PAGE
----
Research brief: How pharmacists contribute meaningfully in primary health care
(University of Minnesota) University of Minnesota College of Pharmacy Associate Professor Kylee Funk found that pharmacists improve primary care in clinics.   (Source: EurekAlert! - Medicine and Health)
Source: EurekAlert! - Medicine and Health - April 12, 2021 Category: International Medicine & Public Health Source Type: news

The COVID-19 pandemic has been linked with six unhealthy eating behaviors
(University of Minnesota Medical School) A new probe into the lingering impacts of the COVID-19 pandemic revealed correlations to six unhealthy eating behaviors, according to a study by the University of Minnesota Medical School and School of Public Health. Researchers say the most concerning finding indicates a slight increase or the re-emergence of eating disorders, which kill roughly 10,200 people every year -- about one person every 52 minutes. (Source: EurekAlert! - Medicine and Health)
Source: EurekAlert! - Medicine and Health - April 12, 2021 Category: International Medicine & Public Health Source Type: news

U of M researchers develop 99.9% accurate genetic test for early detection of Palmer Amaranth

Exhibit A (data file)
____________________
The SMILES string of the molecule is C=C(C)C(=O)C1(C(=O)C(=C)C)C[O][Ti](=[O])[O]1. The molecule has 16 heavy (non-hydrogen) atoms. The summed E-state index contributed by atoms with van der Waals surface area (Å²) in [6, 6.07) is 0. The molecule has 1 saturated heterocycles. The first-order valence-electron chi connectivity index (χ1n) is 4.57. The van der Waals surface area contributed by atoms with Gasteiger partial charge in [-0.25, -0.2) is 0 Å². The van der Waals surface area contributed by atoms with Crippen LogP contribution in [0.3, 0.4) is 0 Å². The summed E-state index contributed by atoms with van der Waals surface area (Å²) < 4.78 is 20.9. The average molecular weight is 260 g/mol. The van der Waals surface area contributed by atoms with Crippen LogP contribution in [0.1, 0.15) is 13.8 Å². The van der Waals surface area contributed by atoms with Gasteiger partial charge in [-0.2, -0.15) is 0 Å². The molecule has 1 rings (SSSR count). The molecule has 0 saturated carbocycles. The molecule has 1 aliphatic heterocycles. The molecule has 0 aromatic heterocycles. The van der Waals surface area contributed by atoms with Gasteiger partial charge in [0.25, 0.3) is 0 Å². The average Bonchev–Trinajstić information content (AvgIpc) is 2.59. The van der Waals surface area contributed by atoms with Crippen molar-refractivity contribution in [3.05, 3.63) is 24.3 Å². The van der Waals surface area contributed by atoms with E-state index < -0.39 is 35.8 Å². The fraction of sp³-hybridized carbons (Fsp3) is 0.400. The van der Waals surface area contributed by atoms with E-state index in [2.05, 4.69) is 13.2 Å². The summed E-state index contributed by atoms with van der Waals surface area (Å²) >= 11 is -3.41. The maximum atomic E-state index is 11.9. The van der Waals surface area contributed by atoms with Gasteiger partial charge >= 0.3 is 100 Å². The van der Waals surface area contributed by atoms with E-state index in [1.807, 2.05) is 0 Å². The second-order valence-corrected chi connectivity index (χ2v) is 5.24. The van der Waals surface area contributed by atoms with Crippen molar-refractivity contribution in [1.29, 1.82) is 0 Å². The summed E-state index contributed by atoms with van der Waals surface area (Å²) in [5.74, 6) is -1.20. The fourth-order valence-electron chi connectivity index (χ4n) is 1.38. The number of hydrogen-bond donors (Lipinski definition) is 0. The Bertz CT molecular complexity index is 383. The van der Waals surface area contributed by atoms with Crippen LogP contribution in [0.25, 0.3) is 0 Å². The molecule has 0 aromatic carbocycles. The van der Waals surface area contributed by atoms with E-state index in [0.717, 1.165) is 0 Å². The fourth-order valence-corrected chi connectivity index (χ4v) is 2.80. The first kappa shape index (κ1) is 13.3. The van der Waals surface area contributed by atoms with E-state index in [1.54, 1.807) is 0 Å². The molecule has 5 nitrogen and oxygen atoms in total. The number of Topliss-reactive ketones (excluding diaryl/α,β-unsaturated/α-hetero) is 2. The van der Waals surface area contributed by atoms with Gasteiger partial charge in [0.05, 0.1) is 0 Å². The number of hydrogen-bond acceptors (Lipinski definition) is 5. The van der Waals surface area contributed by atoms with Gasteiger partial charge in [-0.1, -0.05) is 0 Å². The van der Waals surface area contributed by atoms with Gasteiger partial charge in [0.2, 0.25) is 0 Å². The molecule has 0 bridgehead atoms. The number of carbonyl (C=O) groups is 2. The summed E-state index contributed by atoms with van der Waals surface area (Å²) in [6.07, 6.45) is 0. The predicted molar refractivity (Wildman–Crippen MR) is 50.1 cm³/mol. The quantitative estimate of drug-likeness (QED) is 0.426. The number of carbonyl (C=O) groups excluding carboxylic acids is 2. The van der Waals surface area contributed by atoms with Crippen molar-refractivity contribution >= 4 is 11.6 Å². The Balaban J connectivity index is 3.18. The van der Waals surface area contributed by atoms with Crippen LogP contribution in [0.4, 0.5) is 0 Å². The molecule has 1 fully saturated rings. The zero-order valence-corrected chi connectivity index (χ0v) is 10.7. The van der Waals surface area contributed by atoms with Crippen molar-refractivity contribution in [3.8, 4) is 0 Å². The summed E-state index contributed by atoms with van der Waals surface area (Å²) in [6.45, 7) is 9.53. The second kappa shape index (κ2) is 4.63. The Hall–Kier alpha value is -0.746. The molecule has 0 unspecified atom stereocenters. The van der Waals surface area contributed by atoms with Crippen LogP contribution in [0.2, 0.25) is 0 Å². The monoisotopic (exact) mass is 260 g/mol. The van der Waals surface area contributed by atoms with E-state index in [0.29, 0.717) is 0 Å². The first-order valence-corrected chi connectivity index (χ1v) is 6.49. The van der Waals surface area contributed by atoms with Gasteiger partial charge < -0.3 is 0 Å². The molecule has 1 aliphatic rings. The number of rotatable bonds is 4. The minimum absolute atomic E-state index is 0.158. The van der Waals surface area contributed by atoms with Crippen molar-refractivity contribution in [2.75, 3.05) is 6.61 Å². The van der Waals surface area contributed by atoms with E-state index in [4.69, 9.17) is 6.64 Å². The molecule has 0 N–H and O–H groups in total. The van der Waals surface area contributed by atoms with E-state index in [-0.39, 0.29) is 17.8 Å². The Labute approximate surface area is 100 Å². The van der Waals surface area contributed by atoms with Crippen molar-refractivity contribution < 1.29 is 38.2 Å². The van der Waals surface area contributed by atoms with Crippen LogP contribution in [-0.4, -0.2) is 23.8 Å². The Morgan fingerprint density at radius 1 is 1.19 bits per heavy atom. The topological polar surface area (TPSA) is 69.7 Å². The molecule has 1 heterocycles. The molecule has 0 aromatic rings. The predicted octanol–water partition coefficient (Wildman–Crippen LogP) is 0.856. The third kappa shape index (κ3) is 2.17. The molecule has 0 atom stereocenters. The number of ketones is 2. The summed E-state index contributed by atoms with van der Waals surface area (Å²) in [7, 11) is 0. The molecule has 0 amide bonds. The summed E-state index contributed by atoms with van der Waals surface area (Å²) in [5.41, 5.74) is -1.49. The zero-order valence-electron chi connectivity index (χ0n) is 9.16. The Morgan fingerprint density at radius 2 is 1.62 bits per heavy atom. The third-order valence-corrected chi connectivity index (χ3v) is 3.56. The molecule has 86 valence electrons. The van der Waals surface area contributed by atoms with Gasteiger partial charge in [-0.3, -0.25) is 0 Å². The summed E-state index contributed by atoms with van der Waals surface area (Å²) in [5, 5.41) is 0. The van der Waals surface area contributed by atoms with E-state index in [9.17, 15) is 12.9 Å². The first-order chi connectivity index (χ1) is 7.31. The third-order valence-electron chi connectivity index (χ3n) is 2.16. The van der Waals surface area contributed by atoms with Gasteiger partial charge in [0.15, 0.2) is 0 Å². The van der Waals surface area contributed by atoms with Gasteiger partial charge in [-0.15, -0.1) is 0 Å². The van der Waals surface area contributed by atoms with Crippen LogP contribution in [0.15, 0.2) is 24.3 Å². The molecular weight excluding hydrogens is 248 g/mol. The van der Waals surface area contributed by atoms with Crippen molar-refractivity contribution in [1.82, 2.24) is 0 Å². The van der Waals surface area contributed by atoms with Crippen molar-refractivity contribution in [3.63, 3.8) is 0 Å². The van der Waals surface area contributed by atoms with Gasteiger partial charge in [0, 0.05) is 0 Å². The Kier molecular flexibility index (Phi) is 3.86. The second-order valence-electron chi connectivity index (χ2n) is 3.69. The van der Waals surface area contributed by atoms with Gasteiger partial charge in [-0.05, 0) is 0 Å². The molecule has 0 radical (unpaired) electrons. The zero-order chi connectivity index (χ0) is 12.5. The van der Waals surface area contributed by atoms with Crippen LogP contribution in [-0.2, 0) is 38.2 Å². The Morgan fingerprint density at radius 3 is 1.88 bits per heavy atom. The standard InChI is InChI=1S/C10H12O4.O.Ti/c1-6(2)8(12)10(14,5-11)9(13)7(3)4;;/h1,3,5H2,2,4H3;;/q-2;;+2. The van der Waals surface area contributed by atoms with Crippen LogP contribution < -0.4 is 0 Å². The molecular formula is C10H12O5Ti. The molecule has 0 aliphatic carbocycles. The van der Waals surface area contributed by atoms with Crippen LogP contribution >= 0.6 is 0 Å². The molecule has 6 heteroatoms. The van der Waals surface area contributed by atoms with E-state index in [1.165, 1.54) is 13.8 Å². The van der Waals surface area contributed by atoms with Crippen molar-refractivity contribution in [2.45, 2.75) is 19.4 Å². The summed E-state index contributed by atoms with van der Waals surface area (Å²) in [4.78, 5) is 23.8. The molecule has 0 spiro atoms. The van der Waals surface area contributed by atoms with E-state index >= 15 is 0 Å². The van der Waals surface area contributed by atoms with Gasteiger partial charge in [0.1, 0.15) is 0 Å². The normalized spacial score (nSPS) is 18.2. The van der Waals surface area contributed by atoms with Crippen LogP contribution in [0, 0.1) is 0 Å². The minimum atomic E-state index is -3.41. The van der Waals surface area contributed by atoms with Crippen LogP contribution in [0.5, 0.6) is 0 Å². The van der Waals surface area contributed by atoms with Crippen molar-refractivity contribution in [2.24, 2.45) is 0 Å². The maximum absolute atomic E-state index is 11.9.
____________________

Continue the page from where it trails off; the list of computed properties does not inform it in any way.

(University of Minnesota) In a recent study, researchers from the University of Minnesota's Minnesota Invasive Terrestrial Plants and Pests Center and Colorado State University have developed a new test for identifying Palmer Amaranth that is more robust, easier to use, and -- most importantly -- has shown 99.9% accuracy. (Source: EurekAlert! - Biology)
Source: EurekAlert! - Biology - April 5, 2021 Category: Biology Source Type: news

COVID-19 patients can be categorized into three groups
(PLOS) In a new study, researchers identify three clinical COVID-19 phenotypes, reflecting patient populations with different comorbidities, complications and clinical outcomes. The three phenotypes are described in a paper published this week in the open-access journal PLOS ONE 1st authors Elizabeth Lusczek and Nicholas Ingraham of University of Minnesota Medical School, US, and colleagues. (Source: EurekAlert! - Medicine and Health)
Source: EurekAlert! - Medicine and Health - April 2, 2021 Category: International Medicine & Public Health Source Type: news

U of M Medical School faculty help lead new VA Lung Cancer Screening and Research Network
(University of Minnesota Medical School) Two researchers from the University of Minnesota Medical School, who also practice at the Minneapolis VA Health Care System, join the Omaha VA Medical Center to lead the Upper Midwest VA Lung Cancer Screening and Research Network as part of a nationwide VA-funded Lung Precision Oncology Program (LPOP). The $4.5 million grant supports an expansion in lung cancer screenings and research among veterans. (Source: EurekAlert! - Cancer)
Source: EurekAlert! - Cancer - March 31, 2021 Category: Cancer & Oncology Source Type: news

Lab-Made Heart Valves Can Grow Along With Youngest Heart Patients